Do you play video games? Have you never heard the term video game before? Either way, you probably know about Frogger. The original 1981 arcade game is so engrained in pop culture, it’s what your grandma thinks all video games are like.
But for a decade afterward, Frogger didn’t do much frogging. There was an ’84 sequel, but more well remembered by children of the 80s and 90s is the 1997 reboot game (also called Frogger) for the Playstation. This was a sensible reboot that put Frogger into a 3D, polygonal world, made him look more like an expressive frog and less like a pile of pixels, and translated the grid-based movement of the original into an adventure setting. The franchise was poised for… well, not greatness, but certainly existence. So, why don’t we have Frogger in 2015?
Maybe it’s because Konami released Frogger 2: Swampy’s Revenge in 2000, and everyone who played it went insane.
Here’s the thing about Swampy’s Revenge: the gameplay is very similar to its predecessor. You hop around a level, hit switches, and rescue baby frogs. Fine. But it appears that after completing a decent game, Konami assigned a single underpaid programmer to design and create the cut scenes to shove between the levels. He agreed, and then proceeding to make… something.
Let’s look at the opening cut scene.
The game begins with Swampy, a disgusting mess who is ostensibly an alligator but clearly a dinosaur, drunkenly wandering down the street without a purpose. You may be asking, “who is Swampy?” Well, the game tells us when this drunken asshole catches sight of… uh, posters advertising Frogger 2: Swampy’s Revenge.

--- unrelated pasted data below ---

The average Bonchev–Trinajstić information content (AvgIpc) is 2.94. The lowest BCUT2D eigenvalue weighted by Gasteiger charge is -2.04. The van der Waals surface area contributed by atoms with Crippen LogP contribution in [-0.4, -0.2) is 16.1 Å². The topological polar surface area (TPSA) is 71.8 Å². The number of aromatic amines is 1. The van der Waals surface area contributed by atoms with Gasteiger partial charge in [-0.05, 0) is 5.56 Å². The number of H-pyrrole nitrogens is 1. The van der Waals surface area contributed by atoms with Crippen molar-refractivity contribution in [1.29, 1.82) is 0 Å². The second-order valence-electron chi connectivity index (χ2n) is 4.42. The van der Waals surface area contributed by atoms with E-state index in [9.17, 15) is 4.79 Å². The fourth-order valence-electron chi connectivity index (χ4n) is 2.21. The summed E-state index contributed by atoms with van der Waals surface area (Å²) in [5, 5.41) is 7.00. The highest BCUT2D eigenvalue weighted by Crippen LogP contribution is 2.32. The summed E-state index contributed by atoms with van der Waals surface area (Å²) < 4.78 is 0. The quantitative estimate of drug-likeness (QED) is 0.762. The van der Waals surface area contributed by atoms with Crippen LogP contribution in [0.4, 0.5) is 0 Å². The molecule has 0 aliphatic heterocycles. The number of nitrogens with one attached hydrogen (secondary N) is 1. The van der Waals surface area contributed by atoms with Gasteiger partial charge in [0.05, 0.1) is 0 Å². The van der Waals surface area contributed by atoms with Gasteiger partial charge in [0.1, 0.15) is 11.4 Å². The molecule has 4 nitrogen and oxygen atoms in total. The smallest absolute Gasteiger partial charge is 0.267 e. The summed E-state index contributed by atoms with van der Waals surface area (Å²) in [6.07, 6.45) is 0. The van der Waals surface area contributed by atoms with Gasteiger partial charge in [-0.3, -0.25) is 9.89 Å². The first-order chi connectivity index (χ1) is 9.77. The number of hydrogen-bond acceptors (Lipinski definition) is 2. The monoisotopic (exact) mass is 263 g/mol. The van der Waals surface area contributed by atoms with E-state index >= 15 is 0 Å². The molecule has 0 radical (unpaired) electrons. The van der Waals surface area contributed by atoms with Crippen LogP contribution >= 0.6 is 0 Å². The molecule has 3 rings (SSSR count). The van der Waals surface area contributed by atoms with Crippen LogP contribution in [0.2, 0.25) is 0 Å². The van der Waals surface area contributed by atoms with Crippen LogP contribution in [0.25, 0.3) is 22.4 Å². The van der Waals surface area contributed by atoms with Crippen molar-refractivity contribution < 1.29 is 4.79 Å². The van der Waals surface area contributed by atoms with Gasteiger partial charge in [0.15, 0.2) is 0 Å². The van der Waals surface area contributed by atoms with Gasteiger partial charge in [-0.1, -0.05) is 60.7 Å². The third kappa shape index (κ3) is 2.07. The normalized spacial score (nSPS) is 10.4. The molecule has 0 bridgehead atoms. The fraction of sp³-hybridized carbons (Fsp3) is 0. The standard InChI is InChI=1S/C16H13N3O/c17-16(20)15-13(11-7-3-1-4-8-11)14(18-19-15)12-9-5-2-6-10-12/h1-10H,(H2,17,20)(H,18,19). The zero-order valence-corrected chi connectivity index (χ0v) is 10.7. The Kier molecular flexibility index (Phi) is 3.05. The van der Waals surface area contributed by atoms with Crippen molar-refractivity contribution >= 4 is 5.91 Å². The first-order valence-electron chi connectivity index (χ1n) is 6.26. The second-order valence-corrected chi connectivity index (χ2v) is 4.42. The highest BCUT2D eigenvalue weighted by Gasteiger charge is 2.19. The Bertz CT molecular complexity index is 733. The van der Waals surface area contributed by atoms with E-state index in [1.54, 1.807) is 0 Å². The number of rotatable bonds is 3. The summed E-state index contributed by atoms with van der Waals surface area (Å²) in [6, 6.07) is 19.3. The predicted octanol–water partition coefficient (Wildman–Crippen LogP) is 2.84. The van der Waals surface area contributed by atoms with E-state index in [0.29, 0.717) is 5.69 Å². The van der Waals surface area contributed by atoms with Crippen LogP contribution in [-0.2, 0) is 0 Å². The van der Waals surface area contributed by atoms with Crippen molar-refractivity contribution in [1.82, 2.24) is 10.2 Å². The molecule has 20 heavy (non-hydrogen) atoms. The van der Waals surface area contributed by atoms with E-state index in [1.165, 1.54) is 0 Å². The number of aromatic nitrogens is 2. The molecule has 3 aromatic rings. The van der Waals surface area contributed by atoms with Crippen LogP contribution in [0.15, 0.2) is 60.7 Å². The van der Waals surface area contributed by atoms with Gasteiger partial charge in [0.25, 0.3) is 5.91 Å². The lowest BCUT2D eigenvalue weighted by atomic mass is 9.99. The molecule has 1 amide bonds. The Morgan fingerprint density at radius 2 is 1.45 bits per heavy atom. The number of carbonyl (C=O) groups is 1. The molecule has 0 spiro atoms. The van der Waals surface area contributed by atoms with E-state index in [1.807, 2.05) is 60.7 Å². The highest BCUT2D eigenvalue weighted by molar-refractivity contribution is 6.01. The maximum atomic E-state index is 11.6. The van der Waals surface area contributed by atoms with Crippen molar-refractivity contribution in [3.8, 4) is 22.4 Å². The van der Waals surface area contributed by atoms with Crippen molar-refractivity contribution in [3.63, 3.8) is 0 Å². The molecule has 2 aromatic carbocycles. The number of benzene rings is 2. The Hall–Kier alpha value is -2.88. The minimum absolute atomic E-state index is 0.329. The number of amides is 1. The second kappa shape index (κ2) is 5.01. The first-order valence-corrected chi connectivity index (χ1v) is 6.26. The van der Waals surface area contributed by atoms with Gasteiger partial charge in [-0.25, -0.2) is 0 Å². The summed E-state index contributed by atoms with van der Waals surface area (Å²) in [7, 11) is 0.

Seeing Frogger is a bit of a trigger for Swampy, who has a flashback to 1984, when Frogger jumped on his back to get across the river.
In response to this, Swampy gets into a truck(?) and immediately tries to run over Frogger, who is sitting in the middle of a busy city street for no discernible reason. Frogger jumps out of the way, and Swampy shakes his fist in frustration. But then a BOULDER APPEARS OUT OF NOWHERE in the middle of the city, poised to crush our hero. Luckily, he’s rescued by his… frog girlfriend…?
So, let’s recap. The main villain of this game is a revenge-seeking background alligator from the original Frogger. His revenge plot is set in motion when he sees an advertisement for the video game he is in, which is already subtitled Swampy’s Revenge. This is the most meta thing I’ve ever seen, and this game was made in 2000, before anyone even said “meta.” Was Swampy’s path in life predetermined by fate? How could the posters for the game exist before Swampy put the events of the game in motion? IS THERE ANY FREE WILL!?
Okay. So that’s insane, but maybe other cut scenes clean up the loose ends. I’m kidding. They’re equal parts horrifying and baffling.
Having ignored their insane circumstances in the city, Frogger and Froggette are sitting on lily pads in a swamp. It’s also apparent by this point that our heroes face absolutely every situation with a horrifying, dead-eyed stare.
The eyes that haunt my dreams.
While they stare into space, Swampy pops up from behind a rock and begins shoving baby frogs into a bag. As Swampy blatantly kidnaps every frog in the area, Frogger and Frogette ignore the problem and nuzzle their heads together. This further displays the true message of this game: Frogger is a callous dickhead.